The last time I wrote about Extreme Makeover: Home Edition, I got in a lot of trouble. People wrote me plenty of nasty emails, telling me that I was, variously, a "grinch," an "asshole," an "overprivilidged idiot" (sic) and that I was "totally out of touch with reality." All because I was trying to make a point about both historic preservation and long-term thinking - that it could be cheaper to restore an old house in the long run than build a new one, especially when building a new one encumbred the homeowner with increased property taxes that have, thus far, caused several recipients of these new homes to lose them. And, self-centered greedy jerk that I am, I suggested that the real purpose of this television program is not to do good for folks who deserve it but to give free advertising - not to the local contractors who do the work, but to the national homebuilding firms who may "donate" materials and expertise or the big box stores that provide all the nifty new made-in-China hardware and drywall.
So you can imagine I felt a bit vindicated by Dawn Towapka's article in the Wall Street Journal this past week, which explores the various and very sad issues recipients of these dream houses have had - everything from bad loans and defaults to property taxes they can't afford to pay. Luckily, the comments on the WSJ article aren't nearly as obnoxious as those I got, nor do any of the folks leaving comments wish violence on the author, as was the case with two that I received.
...But after the cameras have gone, another trend has been developing: Homeowners struggle to keep up with their expensive new digs. In many cases, the bigger, more lavish homes have come with bigger, more lavish utility bills. And bigger tax assessments. Some homeowners have tapped the equity of their super-sized homes only to fall behind on the higher mortgage payments.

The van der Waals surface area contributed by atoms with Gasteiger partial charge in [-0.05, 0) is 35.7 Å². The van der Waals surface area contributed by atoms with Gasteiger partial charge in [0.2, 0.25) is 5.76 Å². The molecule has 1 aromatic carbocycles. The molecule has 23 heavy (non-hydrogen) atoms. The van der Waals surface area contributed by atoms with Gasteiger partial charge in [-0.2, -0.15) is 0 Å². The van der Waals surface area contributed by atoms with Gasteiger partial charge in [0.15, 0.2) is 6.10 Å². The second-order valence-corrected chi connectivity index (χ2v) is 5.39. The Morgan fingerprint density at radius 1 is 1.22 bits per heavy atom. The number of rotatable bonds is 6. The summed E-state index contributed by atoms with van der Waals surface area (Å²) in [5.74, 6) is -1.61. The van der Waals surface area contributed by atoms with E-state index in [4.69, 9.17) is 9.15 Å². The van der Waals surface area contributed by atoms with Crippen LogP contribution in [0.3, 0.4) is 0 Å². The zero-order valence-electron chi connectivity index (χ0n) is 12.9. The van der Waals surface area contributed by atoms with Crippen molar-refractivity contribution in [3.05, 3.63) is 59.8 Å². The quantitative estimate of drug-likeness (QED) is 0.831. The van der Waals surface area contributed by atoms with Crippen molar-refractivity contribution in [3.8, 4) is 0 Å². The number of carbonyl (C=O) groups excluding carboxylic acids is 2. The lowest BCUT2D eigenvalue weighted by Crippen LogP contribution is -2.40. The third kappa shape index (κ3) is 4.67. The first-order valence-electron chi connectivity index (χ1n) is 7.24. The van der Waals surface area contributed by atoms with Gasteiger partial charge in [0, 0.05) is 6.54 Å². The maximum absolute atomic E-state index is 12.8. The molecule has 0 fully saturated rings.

The show's producers say they are aware of the problem and are making changes appropriate to current economic reality: downsizing.
Back in the boom, the makeovers got a little out of hand because of competition among home builders aware of the free publicity that came with the show and who tried to outdo previous projects. These days, the show is backing away from the boom-era showpieces. We "scaled back," says Conrad Ricketts, an executive producer for the show created and produced by Endemol US.
Still, it's a neat idea. I'd love to see a show like this that connects with local markets a bit better: restoring and, if necessary, expanding already-existing homes using small, same-area contractors who really need the work; using recycled and repurposed materials via local nonprofits or, for example, Habitat for Humanity's Re-Use stores; sticking to sustainable woods and US-made parts. It might be a little more expensive in the short run, but nothing worth doing is easy - and it'll certainly save a lot of heartache and cash over time.